“The Euro will be dead in five years”

So reads a headline in the Sunday Telegraph Business News today. This is based on a survey of leading economists, and I think they may be right.

Four of the nastiest words in the English language are surely “I told you so”. They exude smug self-satisfaction. Yet in this case, and after years of heated debate, they are perhaps justified.

We sceptics have been arguing the case against monetary union for a dozen years. We said it was a political ploy, driven by hubris and ideology, and fraught with economic risk. The EU was not an optimal currency area. The euro would be vulnerable to asymmetric shocks.

Yet we were dismissed by the Europhiles (and by some in the Conservative Party) as reactionary, fuddy-duddy, hopelessly out of touch, missing the zeitgeist of the times, isolationists who failed to understand economics or globalisation. In retrospect I think we understood economics and globalisation rather better than the Big Brains in the Berlaymont Building.

I recall my first radio debate as a euro-candidate, in 1999 at BBC Radio Leicester, up against Northamptonshire Labour MEP Angela Billingham (now ennobled – I always thought she looked rather like a ship in full sail, with her assistants bobbing along behind her). She argued that the euro was inevitable. It was progressive. It was the future. She understood, she said (she was extraordinarily patronising) the fearfulness of elderly people faced with change, but fortunately (she continued), young people embraced the euro as they back-packed to the delights of Prague and Krakow. I was able to cut her off at the knees with some very up-to-date opinion research showing that young people were, if anything, more sceptical of monetary union than their parents. This is surely an example of “The Wisdom of Crowds” – the instinctive common sense of ordinary people was right, where the careful and sophisticated analysis of the technocrats was wrong.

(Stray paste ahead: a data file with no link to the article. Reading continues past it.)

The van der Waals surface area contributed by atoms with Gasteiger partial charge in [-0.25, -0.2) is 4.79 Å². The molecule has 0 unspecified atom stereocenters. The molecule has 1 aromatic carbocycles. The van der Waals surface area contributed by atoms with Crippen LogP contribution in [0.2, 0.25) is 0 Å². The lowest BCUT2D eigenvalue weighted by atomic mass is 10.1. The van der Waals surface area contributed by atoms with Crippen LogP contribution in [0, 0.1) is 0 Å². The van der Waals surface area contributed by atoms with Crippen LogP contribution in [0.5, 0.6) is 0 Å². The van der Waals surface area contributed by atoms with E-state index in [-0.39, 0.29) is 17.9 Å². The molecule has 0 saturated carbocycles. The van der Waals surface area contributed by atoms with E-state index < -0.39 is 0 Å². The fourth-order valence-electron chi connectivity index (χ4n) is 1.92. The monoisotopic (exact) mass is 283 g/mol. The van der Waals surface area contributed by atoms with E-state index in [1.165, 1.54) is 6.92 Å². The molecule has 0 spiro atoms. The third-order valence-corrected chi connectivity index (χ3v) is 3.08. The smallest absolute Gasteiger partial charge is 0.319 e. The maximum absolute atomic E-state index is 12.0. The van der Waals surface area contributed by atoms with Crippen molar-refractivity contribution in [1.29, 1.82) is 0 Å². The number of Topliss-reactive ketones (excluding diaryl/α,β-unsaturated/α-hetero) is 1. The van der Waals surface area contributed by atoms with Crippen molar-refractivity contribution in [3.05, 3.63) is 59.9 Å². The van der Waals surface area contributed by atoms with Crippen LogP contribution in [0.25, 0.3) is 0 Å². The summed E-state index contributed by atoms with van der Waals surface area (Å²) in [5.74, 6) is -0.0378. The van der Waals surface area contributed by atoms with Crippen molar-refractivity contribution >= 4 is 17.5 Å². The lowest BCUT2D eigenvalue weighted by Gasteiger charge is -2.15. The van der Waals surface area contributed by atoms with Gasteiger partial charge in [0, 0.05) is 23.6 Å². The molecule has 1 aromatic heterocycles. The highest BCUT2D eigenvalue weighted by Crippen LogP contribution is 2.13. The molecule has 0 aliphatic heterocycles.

It has not been an easy decade for sceptics. For much of the Noughties, the euro seemed to be doing quite well. “Where are the disasters, the asymmetric shocks you promised us?” demanded the Europhiles. As we see, they’re here, and they’re now. There are parallels here with the Soviet Union. For the euro in the Noughties, or the USSR in the Seventies, we knew intellectually that they were unsustainable and could not last, yet in our hearts we doubted. Both the euro and the USSR managed to exude such an aura of permanence and inevitability. Yet the USSR has gone, and the euro is going even as we speak. Both sought to impose centralised technocratic solutions on the hearts and minds of disparate nations. Both failed.

Cameron and Hague are right to point out that the potential collapse of the euro, and the political upheaval that will follow, in our largest trading partner, are not going to be good for Britain either. There are tough times ahead, which will challenge the coalition and especially George Osborne. Yet our ace-in-the-hole is an independent currency. There may be trouble ahead (as the song says), but nothing like the trouble we’d see if we were in the single currency. For that, if for nothing else, we have Gordon Brown to thank. And we sceptics must not let the chaos ahead sully our satisfaction at such a clear vindication of our long-held position. We were right, and we stuck to our guns even when it seemed unfashionable.

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2 Responses to “The Euro will be dead in five years”

  1. Sean O'Hare says:

    Oh dear do we really have to wait five years? I was hoping it might be the end of the month.

  2. Spot on, now all we need is the inevitable collapse of the EU as a political project and we’ll be done and dusted

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